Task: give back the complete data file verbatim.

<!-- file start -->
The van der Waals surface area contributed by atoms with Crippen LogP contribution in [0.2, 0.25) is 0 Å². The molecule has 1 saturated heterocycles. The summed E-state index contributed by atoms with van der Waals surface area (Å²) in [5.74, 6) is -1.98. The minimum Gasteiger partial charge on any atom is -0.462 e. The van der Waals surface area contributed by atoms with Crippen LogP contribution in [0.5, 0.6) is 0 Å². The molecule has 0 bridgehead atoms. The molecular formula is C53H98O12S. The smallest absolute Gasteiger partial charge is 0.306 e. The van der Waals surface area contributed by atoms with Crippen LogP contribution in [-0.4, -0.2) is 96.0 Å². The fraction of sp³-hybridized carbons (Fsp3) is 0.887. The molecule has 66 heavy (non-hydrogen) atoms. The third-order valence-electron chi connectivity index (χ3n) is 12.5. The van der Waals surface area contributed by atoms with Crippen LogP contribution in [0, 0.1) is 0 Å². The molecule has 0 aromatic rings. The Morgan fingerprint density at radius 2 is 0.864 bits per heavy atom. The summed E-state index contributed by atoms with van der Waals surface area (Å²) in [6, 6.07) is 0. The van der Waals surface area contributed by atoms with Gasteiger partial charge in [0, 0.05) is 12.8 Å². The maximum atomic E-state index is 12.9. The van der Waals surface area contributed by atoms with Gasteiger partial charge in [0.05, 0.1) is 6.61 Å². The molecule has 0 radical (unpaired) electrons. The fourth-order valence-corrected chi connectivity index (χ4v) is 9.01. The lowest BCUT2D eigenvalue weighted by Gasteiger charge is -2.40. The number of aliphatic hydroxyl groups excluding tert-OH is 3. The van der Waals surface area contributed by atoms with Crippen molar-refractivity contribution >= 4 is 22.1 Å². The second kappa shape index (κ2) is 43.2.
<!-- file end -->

The van der Waals surface area contributed by atoms with Crippen LogP contribution in [0.2, 0.25) is 0 Å². The molecule has 1 saturated heterocycles. The summed E-state index contributed by atoms with van der Waals surface area (Å²) in [5.74, 6) is -1.98. The minimum Gasteiger partial charge on any atom is -0.462 e. The van der Waals surface area contributed by atoms with Crippen LogP contribution in [0.5, 0.6) is 0 Å². The molecule has 0 bridgehead atoms. The molecular formula is C53H98O12S. The smallest absolute Gasteiger partial charge is 0.306 e. The van der Waals surface area contributed by atoms with Crippen LogP contribution in [-0.4, -0.2) is 96.0 Å². The fraction of sp³-hybridized carbons (Fsp3) is 0.887. The molecule has 66 heavy (non-hydrogen) atoms. The third-order valence-electron chi connectivity index (χ3n) is 12.5. The van der Waals surface area contributed by atoms with Crippen LogP contribution in [0, 0.1) is 0 Å². The molecule has 0 aromatic rings. The Morgan fingerprint density at radius 2 is 0.864 bits per heavy atom. The summed E-state index contributed by atoms with van der Waals surface area (Å²) in [6, 6.07) is 0. The van der Waals surface area contributed by atoms with Gasteiger partial charge in [0, 0.05) is 12.8 Å². The maximum atomic E-state index is 12.9. The van der Waals surface area contributed by atoms with Gasteiger partial charge in [0.05, 0.1) is 6.61 Å². The molecule has 0 radical (unpaired) electrons. The fourth-order valence-corrected chi connectivity index (χ4v) is 9.01. The lowest BCUT2D eigenvalue weighted by Gasteiger charge is -2.40. The number of aliphatic hydroxyl groups excluding tert-OH is 3. The van der Waals surface area contributed by atoms with Crippen molar-refractivity contribution >= 4 is 22.1 Å². The second kappa shape index (κ2) is 43.2.